Get moving for heart health
Standard cardio workouts can be hard to get pumped up for, even in the best of times. When you’re stuck inside – and the couch is calling your name – lacing up your sneaks for an at-home sweat session can be particularly tough. And yet, making time for cardio is one of the absolute best things you can do for your long-term health. In addition to helping you burn kilojoules (essential, if weight maintenance or loss is a goal), regular cardio is critical for heart health.
According to the World Health Organisation heart disease remains the leading cause of death around the world, with ischaemic heart disease responsible for 16% of the world’s death in 2019 – an appalling number that doesn’t begin to account for all the heart attacks or heart disease-related health issues that don’t result in death.
The good news: Lifestyle-related choices – like performing regular cardiovascular exercise – can help lower blood pressure, increase insulin sensitivity, reduce atherosclerosis and plaque formation, reduce aortic valve calcification, and increase organ perfusion of blood. These benefits, among others, were cited in a review of studies published in 2018 in Frontiers of Cardiovascular Medicine, highlighting how regular cardio can help reduce disease risk and burden.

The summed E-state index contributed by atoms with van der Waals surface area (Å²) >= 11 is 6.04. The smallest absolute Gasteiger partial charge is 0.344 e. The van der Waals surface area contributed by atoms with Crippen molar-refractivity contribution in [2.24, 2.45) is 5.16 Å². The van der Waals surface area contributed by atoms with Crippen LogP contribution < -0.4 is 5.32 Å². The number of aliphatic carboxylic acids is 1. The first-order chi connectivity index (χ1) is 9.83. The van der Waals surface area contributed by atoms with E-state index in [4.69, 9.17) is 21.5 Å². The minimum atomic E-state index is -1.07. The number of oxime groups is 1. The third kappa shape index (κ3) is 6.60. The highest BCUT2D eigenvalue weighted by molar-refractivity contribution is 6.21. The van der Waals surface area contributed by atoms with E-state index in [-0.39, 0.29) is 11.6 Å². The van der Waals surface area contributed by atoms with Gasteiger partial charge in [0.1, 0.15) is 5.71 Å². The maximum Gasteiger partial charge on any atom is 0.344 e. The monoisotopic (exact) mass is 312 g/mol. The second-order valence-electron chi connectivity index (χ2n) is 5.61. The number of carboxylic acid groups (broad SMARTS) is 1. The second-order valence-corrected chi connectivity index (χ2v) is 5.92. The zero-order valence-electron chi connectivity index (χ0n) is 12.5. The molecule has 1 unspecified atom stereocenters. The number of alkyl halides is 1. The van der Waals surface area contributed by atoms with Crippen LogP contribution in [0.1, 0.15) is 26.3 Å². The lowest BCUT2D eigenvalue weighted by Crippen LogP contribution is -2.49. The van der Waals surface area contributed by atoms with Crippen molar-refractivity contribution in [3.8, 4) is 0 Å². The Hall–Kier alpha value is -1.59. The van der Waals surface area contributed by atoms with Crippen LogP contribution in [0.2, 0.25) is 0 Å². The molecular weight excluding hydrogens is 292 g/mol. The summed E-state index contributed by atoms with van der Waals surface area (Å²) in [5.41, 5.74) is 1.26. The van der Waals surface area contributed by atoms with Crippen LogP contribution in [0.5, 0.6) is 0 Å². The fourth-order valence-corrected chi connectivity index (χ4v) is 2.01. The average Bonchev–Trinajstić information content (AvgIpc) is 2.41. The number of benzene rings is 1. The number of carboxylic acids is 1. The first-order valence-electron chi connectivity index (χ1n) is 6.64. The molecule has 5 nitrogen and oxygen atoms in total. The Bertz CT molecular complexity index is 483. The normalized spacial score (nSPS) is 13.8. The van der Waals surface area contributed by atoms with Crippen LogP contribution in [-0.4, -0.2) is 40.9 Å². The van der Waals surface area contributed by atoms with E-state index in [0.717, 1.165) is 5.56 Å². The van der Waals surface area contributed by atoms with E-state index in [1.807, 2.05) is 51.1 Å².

Every bit counts
And the thing is, you don’t have to turn into a CrossFit athlete or marathon runner to reap the benefits. As little as 15 minutes a day of moderate-intensity cardio has been shown to reduce the risk for all-cause mortality, with benefits increasing up to roughly 50 to 60 minutes a day of more vigorous exercise.
That means that even on your darkest, coldest, least motivated days in a lockdown-requiring pandemic, it’s still possible to muster the energy to eke out 15 minutes of cardio to maintain or improve your health. And who knows, after that first 15 minutes, you might have the energy to keep on going.
How to begin
If you haven’t exercised in years, or you have health issues (particularly heart issues), it’s important to check with your doctor before starting a new routine. Chances are your doctor will jump up and down and say, “Yes, please start!” without a second thought. Generally speaking, simple cardio exercises like walking or swimming are safe for all. But it’s always important to make sure your doctor is on-board with changes to your routine.
And if you don’t know where to begin, it’s much easier than you may think. Here’s your crash course on the best ways to squeeze in cardio at home.